How do you restore people’s trust in politicians? Well, there’s no catchy punch line here.

In his speech at Saint Mary’s University in Halifax last night, Preston Manning pointed out that jokes about elected officials pervade our social consciousness and are a sign of society’s lack of confidence in politicians.

“What do a river and a politician have in common?

“They both have a wide mouth and a narrow head,” Manning said, prompting laughter.

The former leader of the Reform Party of Canada and Canadian Alliance spoke to about 100 people last night about how to re-engage the public in democracy.

He pointed to flaws in the democratic system that lead to voter apathy.

Parliament’s adversarial nature lends itself to assertions that aren’t always truthful or give the full picture.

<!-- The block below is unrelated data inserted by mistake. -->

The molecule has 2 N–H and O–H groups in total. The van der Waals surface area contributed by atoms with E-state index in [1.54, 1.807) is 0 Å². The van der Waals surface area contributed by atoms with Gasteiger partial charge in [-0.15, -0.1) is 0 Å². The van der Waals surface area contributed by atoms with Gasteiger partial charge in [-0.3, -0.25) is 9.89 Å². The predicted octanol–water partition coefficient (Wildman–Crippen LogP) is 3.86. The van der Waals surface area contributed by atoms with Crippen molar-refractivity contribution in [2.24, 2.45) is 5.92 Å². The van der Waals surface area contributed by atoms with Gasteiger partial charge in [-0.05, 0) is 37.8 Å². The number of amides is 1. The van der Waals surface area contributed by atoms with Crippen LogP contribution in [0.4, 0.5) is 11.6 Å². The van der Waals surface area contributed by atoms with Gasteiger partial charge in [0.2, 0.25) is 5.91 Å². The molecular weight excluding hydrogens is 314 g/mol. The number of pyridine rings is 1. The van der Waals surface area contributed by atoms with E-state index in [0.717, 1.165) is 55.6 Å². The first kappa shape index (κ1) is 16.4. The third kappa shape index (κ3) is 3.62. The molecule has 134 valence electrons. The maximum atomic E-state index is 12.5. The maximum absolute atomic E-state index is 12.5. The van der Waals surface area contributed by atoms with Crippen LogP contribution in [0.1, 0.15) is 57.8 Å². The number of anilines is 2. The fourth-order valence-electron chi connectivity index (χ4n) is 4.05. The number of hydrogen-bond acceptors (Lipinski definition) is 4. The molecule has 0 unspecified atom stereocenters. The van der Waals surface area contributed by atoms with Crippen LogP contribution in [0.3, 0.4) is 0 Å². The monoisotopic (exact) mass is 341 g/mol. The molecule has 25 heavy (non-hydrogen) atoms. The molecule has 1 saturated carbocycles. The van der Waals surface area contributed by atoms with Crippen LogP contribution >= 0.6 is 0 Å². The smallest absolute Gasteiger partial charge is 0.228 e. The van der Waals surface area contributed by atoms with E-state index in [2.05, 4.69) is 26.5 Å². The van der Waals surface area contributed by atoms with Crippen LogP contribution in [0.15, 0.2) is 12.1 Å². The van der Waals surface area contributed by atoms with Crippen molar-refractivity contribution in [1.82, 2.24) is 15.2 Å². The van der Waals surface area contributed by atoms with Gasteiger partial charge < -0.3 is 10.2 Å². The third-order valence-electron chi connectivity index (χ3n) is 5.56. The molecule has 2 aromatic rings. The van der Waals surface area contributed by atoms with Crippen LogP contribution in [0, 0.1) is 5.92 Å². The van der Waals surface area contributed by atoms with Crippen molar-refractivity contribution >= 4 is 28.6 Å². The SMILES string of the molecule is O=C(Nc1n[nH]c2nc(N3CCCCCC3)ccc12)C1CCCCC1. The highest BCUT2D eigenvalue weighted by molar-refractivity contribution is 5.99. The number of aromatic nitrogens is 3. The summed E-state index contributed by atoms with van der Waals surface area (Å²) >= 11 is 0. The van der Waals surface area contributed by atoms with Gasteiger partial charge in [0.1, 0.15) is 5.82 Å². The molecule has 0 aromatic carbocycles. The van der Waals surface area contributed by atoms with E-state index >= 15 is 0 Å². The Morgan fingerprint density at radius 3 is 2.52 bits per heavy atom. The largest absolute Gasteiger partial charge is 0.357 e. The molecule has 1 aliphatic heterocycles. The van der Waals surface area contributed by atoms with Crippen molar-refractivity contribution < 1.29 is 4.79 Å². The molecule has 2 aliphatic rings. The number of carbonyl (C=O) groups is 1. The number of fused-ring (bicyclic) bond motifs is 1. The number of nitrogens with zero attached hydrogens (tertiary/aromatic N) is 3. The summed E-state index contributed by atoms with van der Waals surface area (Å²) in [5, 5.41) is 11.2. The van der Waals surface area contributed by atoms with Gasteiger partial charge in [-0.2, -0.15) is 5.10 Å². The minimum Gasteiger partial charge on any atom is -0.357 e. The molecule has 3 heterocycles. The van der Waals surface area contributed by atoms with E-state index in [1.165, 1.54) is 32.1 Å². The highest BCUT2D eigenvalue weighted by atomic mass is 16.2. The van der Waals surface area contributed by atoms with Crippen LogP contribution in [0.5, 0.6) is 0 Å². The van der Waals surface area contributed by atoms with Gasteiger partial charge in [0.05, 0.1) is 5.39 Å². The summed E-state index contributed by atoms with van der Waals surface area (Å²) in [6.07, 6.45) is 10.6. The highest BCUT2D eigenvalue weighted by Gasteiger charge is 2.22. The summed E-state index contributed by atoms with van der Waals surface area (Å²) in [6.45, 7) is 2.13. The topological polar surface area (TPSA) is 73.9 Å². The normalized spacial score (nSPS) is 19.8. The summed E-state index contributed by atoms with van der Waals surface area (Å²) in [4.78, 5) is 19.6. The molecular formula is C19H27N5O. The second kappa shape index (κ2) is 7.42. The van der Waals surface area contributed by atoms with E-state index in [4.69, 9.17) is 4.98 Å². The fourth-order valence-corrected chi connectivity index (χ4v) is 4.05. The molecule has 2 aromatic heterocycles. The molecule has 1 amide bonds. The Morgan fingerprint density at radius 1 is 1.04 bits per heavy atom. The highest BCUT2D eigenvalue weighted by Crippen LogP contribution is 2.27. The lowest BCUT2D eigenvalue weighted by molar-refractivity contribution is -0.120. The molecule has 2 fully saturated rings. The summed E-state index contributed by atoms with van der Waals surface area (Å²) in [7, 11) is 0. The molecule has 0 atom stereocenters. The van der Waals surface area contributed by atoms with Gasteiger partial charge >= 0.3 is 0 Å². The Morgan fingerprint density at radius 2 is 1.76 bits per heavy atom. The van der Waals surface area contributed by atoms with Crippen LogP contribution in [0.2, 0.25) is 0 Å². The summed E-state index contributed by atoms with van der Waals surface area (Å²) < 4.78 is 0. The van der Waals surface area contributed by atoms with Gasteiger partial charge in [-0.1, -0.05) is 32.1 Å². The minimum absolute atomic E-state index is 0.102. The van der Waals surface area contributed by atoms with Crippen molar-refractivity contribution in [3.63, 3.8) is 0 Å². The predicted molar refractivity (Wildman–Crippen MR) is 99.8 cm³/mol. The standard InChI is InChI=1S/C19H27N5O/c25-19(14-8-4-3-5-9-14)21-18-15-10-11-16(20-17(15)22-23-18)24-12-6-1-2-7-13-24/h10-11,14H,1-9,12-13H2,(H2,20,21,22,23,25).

Citizens should also have more involvement in choosing the electoral system. Elected members should be free to represent their constituents as opposed to their party’s stance.

He said voters should also elect people based on their commitment to democracy.

“Do they listen more than they talk?” Manning said.

Politicians could become more trustful if better training was provided, he said. No other service organization invests less in human resources development, something he said he hopes to change as the CEO of the think-tank Manning Centre for Building Democracy.

Manning said potential political candidates need to learn practical skills like door-knocking, managing campaign associations and how to navigate faith in politics.

“It used to be that voters welcomed campaigns with deep religious and moral convictions. … Today, people are scared stiff of candidates with any kind of obvious religions connections. They’re wackos. They’re afraid of extremists,” he said.

Manning, who identifies as an evangelical Christian, said politicians should heed the advice of Jesus who told his works to be wise as serpents and gracious as doves.

“He did not say be as vicious as snakes and stupid as pigeons,” he said, triggering laughs all round.